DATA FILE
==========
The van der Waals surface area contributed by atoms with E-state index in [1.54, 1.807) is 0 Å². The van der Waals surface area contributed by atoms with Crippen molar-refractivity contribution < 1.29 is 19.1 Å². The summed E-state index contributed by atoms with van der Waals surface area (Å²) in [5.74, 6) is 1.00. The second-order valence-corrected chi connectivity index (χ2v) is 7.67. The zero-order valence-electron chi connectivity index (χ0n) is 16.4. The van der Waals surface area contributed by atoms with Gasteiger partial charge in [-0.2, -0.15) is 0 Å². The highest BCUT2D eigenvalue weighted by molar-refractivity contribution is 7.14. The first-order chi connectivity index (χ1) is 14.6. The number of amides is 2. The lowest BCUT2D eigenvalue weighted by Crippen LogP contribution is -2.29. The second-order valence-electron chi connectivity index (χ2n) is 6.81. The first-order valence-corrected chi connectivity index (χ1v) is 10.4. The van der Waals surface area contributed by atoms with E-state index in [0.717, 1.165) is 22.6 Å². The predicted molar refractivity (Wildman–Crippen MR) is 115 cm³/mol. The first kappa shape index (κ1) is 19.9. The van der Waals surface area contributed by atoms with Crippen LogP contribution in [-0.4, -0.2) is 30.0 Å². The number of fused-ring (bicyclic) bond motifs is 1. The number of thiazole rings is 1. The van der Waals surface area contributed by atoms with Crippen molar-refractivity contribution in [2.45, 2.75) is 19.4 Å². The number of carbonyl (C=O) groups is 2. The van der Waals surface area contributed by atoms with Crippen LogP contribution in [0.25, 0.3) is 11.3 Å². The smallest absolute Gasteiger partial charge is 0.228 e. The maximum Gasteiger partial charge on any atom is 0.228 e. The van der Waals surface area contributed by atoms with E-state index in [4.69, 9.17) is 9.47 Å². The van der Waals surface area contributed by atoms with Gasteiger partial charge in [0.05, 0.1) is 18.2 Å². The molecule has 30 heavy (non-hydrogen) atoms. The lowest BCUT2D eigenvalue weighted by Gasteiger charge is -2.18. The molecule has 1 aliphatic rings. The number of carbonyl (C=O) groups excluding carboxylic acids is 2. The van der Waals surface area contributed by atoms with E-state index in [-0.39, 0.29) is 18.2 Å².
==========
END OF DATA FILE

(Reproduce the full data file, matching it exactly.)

The van der Waals surface area contributed by atoms with E-state index in [1.54, 1.807) is 0 Å². The van der Waals surface area contributed by atoms with Crippen molar-refractivity contribution < 1.29 is 19.1 Å². The summed E-state index contributed by atoms with van der Waals surface area (Å²) in [5.74, 6) is 1.00. The second-order valence-corrected chi connectivity index (χ2v) is 7.67. The zero-order valence-electron chi connectivity index (χ0n) is 16.4. The van der Waals surface area contributed by atoms with Gasteiger partial charge in [-0.2, -0.15) is 0 Å². The highest BCUT2D eigenvalue weighted by molar-refractivity contribution is 7.14. The first-order chi connectivity index (χ1) is 14.6. The number of amides is 2. The lowest BCUT2D eigenvalue weighted by Crippen LogP contribution is -2.29. The second-order valence-electron chi connectivity index (χ2n) is 6.81. The first-order valence-corrected chi connectivity index (χ1v) is 10.4. The van der Waals surface area contributed by atoms with E-state index in [0.717, 1.165) is 22.6 Å². The predicted molar refractivity (Wildman–Crippen MR) is 115 cm³/mol. The first kappa shape index (κ1) is 19.9. The van der Waals surface area contributed by atoms with Crippen LogP contribution in [-0.4, -0.2) is 30.0 Å². The number of fused-ring (bicyclic) bond motifs is 1. The number of thiazole rings is 1. The van der Waals surface area contributed by atoms with Crippen molar-refractivity contribution in [2.45, 2.75) is 19.4 Å². The number of carbonyl (C=O) groups is 2. The van der Waals surface area contributed by atoms with Crippen LogP contribution in [0.25, 0.3) is 11.3 Å². The smallest absolute Gasteiger partial charge is 0.228 e. The maximum Gasteiger partial charge on any atom is 0.228 e. The van der Waals surface area contributed by atoms with E-state index in [4.69, 9.17) is 9.47 Å². The van der Waals surface area contributed by atoms with Gasteiger partial charge in [0.05, 0.1) is 18.2 Å². The molecule has 30 heavy (non-hydrogen) atoms. The lowest BCUT2D eigenvalue weighted by Gasteiger charge is -2.18. The molecule has 1 aliphatic rings. The number of carbonyl (C=O) groups excluding carboxylic acids is 2. The van der Waals surface area contributed by atoms with E-state index in [-0.39, 0.29) is 18.2 Å².